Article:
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CPI Aero, Inc.

3D Printing Cuts Cost Of Inspection Templates By 96%

“We produce five to 10 jigs or fixtures per month and each one typically saves dozens of hours for each assembly that we produce.”
- Daniel Gray, CPI Aero

Precise Contours

CPI Aero, Inc. (CPI) manufactures structural assemblies for military and commercial aircraft. These assemblies have to be produced to very close tolerances, as most of them directly affect an aircraft’s aerodynamic performance.

For example, the height of the barrel-shaped outer skins of a business jet engine inlet assembly needed to be maintained within +/- 0.030 inches of the nominal dimension around the circumference of the inlet. The edge of the panel itself is contoured so the nominal height dimension is different at every point around the circumference. To that end, CPI requires an inspection process to ensure extreme precision, even on complex geometries.

Complexity Added Cost

CPI Aero 3D printed templates inspect contoured panel edges

3D printed templates inspect contoured panel edges

Finding an inspection process for these structural assembles proved difficult. CPI typically performs final inspection of each assembly using coordinate measuring machine (CMM) instrumentation. But these assemblies required frequent inprocess inspections to avoid expensive rework. CMM presents cost and equipment constraints that make this impractical, so mechanical measurements are preferred. Cubic geometry conventional measuring systems like gauge blocks and calipers could perform these in-process inspections. However, most aerospace assemblies are designed with complex contours that require an equally complex template contoured to match the parts being inspected.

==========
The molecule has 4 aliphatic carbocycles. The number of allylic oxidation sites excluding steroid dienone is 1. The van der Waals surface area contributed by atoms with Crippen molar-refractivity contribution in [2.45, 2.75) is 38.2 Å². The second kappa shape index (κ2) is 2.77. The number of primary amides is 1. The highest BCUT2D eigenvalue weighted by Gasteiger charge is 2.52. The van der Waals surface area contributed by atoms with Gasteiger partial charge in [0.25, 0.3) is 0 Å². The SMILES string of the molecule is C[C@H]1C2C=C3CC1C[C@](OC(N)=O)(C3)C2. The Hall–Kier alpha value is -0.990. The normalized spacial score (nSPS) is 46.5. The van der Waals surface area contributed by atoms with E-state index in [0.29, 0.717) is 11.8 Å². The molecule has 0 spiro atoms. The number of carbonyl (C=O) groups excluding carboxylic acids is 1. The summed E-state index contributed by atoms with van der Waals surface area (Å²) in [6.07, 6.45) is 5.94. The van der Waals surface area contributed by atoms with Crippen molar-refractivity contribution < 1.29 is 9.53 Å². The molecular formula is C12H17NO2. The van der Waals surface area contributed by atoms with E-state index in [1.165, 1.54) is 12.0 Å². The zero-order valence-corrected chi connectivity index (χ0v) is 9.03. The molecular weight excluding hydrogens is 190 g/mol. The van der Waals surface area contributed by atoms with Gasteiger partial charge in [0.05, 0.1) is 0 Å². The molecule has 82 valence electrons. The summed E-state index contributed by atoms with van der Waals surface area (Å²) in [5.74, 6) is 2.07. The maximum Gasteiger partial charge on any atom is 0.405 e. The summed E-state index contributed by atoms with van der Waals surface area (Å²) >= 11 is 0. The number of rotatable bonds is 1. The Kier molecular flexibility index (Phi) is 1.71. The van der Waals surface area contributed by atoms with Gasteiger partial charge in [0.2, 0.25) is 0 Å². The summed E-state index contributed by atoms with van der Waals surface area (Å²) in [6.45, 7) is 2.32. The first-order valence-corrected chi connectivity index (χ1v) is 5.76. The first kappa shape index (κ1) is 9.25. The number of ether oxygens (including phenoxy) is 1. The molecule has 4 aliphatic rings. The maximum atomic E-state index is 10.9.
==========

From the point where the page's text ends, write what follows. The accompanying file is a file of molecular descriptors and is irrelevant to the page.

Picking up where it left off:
In the past, CPI subcontracted CNC machine shops to build complex inspection templates to exacting tolerances, often at significant cost. Daniel Gray, program engineer at CPI, said that the company previously purchased metal height check templates from a supplier. The supplier built the templates by cutting pieces out of metal, welding them together and then CNC machining them to meet final dimensional requirements. The templates were built to the low end of the tolerance range so that a feeler gauge could be inserted only if the dimension was greater than the low limit. The inspector inserted a feeler gauge with a thickness of the difference between the high and low limit to determine whether the dimension is acceptable. While these templates worked well, they were expensive and had a long delivery lead time.

Better Design at Less Cost

CPI recently increased its production of these engine inlets and purchased four new assembly fixtures, each of which required a set of eight height check templates. The company had recently purchased a Fortus® 3D Production System and decided to use it to produce the templates. 3D printing made it possible to produce the template at a much lower cost and in much less time. CPI also took advantage of the design flexibility provided by 3D printing to add additional features to the template that inspects additional dimensions, which reduced the time required for the final inspection. This change would have increased the cost of the metal templates but had no effect on the cost of the 3D printed templates. The company printed the templates with polycarbonate because it provided the required strength at a low cost.

“In most cases it is cost-prohibitive for us to purchase jigs and fixtures with complex geometries using CNC machining,” Gray said. “Now we can produce them directly from a CAD file on our 3D printer. We produce five to 10 jigs or fixtures per month and each one typically saves dozens of hours for each assembly that we produce. The end result is that we are improving the efficiency of our manufacturing operations at an acceptable cost.”

Method Lead Time Cost of 4 Sets of 8 Templates
CNC machining 40 days $29,541.20
3D Printing 3 days $1,108.36
Savings 37 days

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